Deadly Fungus Endangers American Salamanders

Colorful, curious, quadruped. The Salamanders of North America are intriguing little sprites, but scientists are now warning us that they are in danger of succumbing to a great threat.

“This is an imminent threat, and a place where policy could have a very positive effect,” suggested San Francisco State University biologist Vance Vredenburg, one of the researchers responsible for the study’s recent surfacing. “We actually have a decent chan[ce] at preventing a major catastrophe.”


What’s threatening North American Salamanders is Batrachochytrium salamandrivorans (aka Bsal), a pathogen similar in kind to a different killer fungus, Batrachochytrium dendrobatitidis (aka Bd), the second of which has killed more than 200 amphibian species worldwide since 1999. In some areas, Bd has actually wiped out forty percent of amphibian species.


Bd kills its hosts by hardening their skin until they are no longer capable of regulating electrolytes, and sets them onto an irreversible track to cardiac arrest.

“One of the things that I find remarkable about this is that unlike when we first figured out what was going on with Bd, no one could even imagine that one pathogen could cause so much damage across all these different species, because we had never seen anything like that ever before,” Vredenburg laments. “What’s encouraging about this time, with Bsal, is that the scientific community figured it out really quickly, and we can learn a lesson from the past.”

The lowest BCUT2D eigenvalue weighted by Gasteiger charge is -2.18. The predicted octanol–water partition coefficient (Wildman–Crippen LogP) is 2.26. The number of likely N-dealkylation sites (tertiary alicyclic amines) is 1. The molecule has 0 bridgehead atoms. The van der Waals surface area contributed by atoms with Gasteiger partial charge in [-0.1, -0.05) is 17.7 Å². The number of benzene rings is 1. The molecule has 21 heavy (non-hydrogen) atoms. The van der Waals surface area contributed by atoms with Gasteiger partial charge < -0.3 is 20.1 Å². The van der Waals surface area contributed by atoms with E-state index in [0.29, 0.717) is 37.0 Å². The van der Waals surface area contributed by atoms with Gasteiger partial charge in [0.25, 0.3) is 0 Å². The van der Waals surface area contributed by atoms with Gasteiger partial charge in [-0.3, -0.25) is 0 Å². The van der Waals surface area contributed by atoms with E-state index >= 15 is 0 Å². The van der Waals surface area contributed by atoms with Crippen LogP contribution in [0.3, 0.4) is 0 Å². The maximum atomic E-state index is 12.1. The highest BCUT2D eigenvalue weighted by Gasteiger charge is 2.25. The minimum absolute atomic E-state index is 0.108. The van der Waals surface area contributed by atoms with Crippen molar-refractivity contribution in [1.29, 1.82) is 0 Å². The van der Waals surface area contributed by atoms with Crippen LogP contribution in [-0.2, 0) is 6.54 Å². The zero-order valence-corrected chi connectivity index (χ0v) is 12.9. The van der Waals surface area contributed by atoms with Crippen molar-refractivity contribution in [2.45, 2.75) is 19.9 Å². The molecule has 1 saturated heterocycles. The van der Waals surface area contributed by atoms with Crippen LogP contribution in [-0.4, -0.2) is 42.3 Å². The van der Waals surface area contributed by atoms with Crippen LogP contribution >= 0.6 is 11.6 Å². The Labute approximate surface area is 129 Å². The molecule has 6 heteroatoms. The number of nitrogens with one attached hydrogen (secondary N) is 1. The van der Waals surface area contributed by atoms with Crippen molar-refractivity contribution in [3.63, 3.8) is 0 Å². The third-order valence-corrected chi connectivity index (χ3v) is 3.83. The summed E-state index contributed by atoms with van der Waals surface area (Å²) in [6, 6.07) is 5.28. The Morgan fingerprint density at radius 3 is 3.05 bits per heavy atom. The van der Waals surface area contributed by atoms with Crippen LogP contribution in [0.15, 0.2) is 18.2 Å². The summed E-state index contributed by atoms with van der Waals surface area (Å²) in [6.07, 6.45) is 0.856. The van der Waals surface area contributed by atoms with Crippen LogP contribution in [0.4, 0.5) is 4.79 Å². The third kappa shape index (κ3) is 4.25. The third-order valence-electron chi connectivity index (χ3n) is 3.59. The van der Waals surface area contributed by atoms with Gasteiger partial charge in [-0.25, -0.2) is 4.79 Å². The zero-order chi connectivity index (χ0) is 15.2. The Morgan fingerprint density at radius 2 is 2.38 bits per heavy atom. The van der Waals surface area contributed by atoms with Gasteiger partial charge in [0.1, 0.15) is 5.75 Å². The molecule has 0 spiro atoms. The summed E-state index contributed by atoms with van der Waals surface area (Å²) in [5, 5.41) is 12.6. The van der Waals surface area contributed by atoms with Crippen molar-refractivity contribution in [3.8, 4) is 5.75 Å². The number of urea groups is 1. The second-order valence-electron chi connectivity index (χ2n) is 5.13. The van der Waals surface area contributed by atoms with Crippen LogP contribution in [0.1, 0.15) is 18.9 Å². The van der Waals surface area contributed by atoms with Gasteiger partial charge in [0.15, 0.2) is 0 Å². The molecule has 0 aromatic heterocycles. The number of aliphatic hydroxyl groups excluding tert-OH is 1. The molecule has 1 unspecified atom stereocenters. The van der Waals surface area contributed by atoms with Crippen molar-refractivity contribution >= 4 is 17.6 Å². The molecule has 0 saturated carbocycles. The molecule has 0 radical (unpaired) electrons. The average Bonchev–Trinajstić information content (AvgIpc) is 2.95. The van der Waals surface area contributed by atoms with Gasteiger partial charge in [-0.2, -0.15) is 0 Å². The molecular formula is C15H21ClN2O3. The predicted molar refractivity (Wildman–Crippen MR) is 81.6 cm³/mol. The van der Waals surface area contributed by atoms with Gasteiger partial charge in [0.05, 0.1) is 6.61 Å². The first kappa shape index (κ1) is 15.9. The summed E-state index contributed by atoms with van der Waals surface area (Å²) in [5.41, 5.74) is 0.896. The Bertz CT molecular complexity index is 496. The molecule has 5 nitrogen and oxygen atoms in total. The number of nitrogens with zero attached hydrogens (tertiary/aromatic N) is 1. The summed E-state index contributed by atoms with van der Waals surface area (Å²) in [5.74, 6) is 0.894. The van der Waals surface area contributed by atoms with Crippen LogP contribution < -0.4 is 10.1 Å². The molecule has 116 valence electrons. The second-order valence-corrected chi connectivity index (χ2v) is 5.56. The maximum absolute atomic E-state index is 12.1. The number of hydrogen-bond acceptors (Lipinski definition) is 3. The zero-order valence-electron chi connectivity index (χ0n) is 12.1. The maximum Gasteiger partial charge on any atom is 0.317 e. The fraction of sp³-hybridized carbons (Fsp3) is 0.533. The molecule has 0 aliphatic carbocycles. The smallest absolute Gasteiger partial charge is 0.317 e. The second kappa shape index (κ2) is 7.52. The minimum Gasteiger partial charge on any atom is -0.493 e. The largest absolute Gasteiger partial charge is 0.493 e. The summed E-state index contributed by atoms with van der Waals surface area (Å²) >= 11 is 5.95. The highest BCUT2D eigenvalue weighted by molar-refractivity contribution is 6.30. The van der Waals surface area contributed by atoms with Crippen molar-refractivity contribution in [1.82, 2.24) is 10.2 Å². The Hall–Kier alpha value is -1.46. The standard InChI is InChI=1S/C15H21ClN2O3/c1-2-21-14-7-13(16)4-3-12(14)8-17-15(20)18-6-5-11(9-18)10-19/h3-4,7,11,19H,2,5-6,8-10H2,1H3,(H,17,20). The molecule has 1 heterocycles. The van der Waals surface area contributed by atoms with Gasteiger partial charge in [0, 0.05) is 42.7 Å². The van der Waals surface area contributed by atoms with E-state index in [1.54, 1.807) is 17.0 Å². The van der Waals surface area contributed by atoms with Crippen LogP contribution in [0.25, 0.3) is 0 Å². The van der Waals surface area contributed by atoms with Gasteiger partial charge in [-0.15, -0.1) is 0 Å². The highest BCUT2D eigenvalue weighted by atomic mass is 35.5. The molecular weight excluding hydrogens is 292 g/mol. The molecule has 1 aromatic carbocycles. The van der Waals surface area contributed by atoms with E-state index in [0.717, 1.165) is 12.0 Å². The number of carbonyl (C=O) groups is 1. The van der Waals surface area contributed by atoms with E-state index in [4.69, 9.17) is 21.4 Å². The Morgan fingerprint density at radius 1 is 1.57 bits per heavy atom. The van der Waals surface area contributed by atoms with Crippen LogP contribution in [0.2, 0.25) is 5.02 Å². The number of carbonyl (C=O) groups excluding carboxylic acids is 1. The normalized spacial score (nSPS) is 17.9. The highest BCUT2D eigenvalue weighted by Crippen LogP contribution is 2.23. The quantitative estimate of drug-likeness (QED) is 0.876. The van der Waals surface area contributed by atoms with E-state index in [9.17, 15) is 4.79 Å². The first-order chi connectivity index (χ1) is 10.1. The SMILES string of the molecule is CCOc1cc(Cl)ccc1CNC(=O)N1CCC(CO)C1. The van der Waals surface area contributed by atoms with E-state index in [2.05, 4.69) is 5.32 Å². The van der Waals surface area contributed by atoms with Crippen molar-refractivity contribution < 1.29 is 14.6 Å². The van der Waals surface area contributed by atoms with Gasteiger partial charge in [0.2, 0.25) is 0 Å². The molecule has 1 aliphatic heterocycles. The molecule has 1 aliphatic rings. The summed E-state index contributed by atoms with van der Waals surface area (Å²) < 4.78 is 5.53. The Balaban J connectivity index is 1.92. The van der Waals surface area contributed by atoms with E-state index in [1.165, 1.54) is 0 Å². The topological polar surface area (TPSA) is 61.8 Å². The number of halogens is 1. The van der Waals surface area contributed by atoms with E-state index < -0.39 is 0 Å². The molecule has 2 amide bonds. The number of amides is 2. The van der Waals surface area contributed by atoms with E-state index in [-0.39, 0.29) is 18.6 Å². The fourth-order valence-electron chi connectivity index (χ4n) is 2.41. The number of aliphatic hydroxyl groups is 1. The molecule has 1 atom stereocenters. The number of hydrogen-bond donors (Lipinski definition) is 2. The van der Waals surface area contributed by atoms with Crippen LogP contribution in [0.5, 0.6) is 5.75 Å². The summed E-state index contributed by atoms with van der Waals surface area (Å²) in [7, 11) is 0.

The lesson we might take from this is to remember our strengths, not our failings. Despite all our failings, as scientists, as caretakers of other species, because of our scientific tenacity, we were able to learn the pattern of this pathogen’s dispersal across various species. In North America, half of all 676 official salamander species known worldwide live in constant danger. Interestingly, this half represents nine out of ten families in the order Caudata. But unless we continue to study their local habitats scattered across the countryside, it may be difficult to maintain our knowledge of the three high-risk areas, where the highest rates of Bsal infection occur.

At the moment, these three danger-zones include the Southeast (i.e. the southern tip of the Appalachian Mountains), the Pacific Northwest, and the Sierra Nevada highlands of Central Mexico.

Salamanders are an amazing species. Preserve all that nature has to offer by bringing it into your home via the Atmoph window: